How Landowners Can Benefit Through Conservation


By Larry Evans

The Sagebrush Sea grasslands might not look like much to some, but for those that call these areas home, they are nature’s beauty at its very best. They also provide the key element to the enjoyment of a select lifestyle for current landowners and generations to come.

Minimizing Threats

No matter if it is Oklahoma or Montana, it’s hard to explain the emotional feeling attached to land where a family’s ownership began.  The “home place” is territory to protect. But, it is continually being threatened by both internal forces, usually through added generations of control and family mobility, and external forces.

The main external threat is typically driven by financial economics. The smaller the size of an owner’s property, the more difficult it is to develop a revenue stream that requires leaving the native sagebrush landscape in place. Converting land use to crops, or residential or commercial development may be considered necessary for overall economic viability by the landowner, but these conversions are perhaps the main threat to the Sagebrush Sea because it disrupts the migratory path of the sage-grouse and pronghorn antelope. Changing a migratory path leads to interrupted mating territories, and ultimately, decreased sage-grouse populations, which could create another external threat that will be discussed.

A sometimes misunderstood opportunity for the landowner to benefit, while still working to sustain or increase the size of the native sagebrush grasslands, resides in the ability to establish conservation easements that allow a landowner the ability to choose to restrict land use from crop or building development conversion, while still providing the land owner financial incentive for allowing the restrictions.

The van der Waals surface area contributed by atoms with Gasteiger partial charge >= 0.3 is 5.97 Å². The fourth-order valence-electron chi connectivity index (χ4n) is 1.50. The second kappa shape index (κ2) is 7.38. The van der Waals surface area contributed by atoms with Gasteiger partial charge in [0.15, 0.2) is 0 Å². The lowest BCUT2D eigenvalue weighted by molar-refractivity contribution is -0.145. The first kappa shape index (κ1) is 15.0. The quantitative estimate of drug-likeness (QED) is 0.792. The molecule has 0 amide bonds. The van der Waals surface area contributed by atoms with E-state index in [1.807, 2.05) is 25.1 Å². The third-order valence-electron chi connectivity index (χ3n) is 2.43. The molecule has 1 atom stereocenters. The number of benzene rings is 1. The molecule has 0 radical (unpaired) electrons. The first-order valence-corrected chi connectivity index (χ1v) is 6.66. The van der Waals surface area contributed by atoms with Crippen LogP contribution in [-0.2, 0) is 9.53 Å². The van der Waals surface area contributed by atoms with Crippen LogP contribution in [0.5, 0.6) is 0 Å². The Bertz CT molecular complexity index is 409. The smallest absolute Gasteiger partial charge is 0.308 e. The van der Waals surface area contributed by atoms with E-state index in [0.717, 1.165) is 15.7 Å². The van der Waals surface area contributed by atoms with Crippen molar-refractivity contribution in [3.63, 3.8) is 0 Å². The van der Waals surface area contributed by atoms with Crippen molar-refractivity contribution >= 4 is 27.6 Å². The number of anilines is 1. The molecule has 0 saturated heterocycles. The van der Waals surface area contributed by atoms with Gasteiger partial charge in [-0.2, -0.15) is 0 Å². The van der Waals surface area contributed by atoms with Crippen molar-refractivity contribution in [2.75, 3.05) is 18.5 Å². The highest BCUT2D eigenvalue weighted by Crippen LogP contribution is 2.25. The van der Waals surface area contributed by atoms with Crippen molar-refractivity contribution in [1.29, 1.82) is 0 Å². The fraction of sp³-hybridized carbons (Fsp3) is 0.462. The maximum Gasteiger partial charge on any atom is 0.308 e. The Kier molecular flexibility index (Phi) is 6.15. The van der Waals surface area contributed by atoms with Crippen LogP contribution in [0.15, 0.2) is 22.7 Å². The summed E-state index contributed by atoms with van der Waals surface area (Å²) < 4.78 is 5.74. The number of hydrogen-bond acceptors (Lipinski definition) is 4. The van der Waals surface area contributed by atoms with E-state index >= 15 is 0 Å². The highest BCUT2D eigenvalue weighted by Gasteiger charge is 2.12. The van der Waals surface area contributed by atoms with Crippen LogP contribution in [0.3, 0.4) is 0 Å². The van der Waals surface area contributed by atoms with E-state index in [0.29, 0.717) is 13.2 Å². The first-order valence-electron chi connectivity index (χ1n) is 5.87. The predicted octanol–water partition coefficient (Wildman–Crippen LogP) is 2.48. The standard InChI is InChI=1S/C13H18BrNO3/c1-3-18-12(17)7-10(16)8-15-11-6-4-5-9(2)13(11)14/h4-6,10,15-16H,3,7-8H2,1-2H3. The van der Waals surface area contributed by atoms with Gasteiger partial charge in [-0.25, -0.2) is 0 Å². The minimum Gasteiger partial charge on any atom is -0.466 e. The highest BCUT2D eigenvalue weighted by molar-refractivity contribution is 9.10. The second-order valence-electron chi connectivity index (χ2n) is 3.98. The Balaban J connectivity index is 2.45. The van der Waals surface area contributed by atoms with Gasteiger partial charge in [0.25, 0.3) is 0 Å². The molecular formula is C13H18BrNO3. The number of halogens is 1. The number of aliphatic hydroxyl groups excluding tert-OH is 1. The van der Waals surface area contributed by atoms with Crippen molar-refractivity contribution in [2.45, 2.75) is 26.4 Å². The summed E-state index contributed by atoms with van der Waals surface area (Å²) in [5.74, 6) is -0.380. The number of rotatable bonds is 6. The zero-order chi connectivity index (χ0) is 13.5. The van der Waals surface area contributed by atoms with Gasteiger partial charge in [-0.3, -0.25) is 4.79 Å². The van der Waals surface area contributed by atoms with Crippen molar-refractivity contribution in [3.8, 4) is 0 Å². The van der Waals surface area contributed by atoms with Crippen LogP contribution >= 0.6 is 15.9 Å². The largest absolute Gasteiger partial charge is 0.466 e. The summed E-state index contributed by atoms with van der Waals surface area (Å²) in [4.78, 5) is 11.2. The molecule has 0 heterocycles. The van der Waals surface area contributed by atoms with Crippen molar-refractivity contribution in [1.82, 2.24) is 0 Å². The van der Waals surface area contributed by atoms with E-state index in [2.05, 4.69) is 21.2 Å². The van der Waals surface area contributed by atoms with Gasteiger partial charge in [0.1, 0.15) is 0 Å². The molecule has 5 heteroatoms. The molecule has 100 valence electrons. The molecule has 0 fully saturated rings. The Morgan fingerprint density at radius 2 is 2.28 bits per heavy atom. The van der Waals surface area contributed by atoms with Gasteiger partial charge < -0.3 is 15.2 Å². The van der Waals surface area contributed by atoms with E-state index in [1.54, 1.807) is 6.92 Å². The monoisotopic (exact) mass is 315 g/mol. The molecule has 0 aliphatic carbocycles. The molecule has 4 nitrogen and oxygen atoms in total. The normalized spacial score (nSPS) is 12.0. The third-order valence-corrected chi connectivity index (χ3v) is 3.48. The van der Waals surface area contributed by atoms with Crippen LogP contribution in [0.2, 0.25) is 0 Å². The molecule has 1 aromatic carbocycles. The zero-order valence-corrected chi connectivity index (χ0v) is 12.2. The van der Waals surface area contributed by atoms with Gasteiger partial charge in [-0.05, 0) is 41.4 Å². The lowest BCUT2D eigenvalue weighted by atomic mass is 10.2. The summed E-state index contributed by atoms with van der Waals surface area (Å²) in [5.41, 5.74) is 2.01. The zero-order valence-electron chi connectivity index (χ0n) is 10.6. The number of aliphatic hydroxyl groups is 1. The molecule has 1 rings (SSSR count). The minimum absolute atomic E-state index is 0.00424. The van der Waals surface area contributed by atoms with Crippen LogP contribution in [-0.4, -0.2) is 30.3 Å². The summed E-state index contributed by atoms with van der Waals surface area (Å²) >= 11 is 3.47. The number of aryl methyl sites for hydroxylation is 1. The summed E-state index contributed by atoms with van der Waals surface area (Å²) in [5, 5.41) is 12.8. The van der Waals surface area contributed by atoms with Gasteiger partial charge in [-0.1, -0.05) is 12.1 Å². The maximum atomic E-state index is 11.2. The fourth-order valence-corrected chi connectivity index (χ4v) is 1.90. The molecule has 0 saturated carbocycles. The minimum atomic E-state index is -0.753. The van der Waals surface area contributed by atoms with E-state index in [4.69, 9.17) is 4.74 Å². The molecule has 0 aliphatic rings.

Conservation easements established through the USDA Natural Resources Conservation Service and Regional Conservation Partnership Programs help provide funds to land owners to mitigate the loss of revenue from not converting the land away from the Sagebrush Sea concept. These programs and services also help to inform landowners about other conservation tactics that will improve the land for deep-rooted perennial grasses, reduce the possibility of wildfire, eliminate conifer and weed grass over-population and preserve ranch land for generations into the future.


How the Easements Work

The USDA’s Regional Conservation Partnership Program, a program created by the 2014 Farm Bill, has recently established a $8 Million fund, available to landowners in eastern California and western Nevada, for use to enhance the quality of ranch water.

In a conservation easement, landowners will receive either a cash settlement or a charitable tax deduction to reduce taxes.  In return for the receipt of the cash or charitable tax deduction, the landowner agrees to restrict the use of the land away from things that would harm or disrupt the use of the land in its natural state.  As a result, the restrictions should prohibit conversion of grasslands to crops, surface mining, new residential road construction, and wind or solar energy development, just to name some examples.  However, and this is important, the landowner continues to own the underlying land and can use the easement covered land for normal operations as provided in the negotiated restrictions list.  In addition, through easement restriction negotiations, a landowner may preserve certain building areas within the easement for future operation, or family, needs.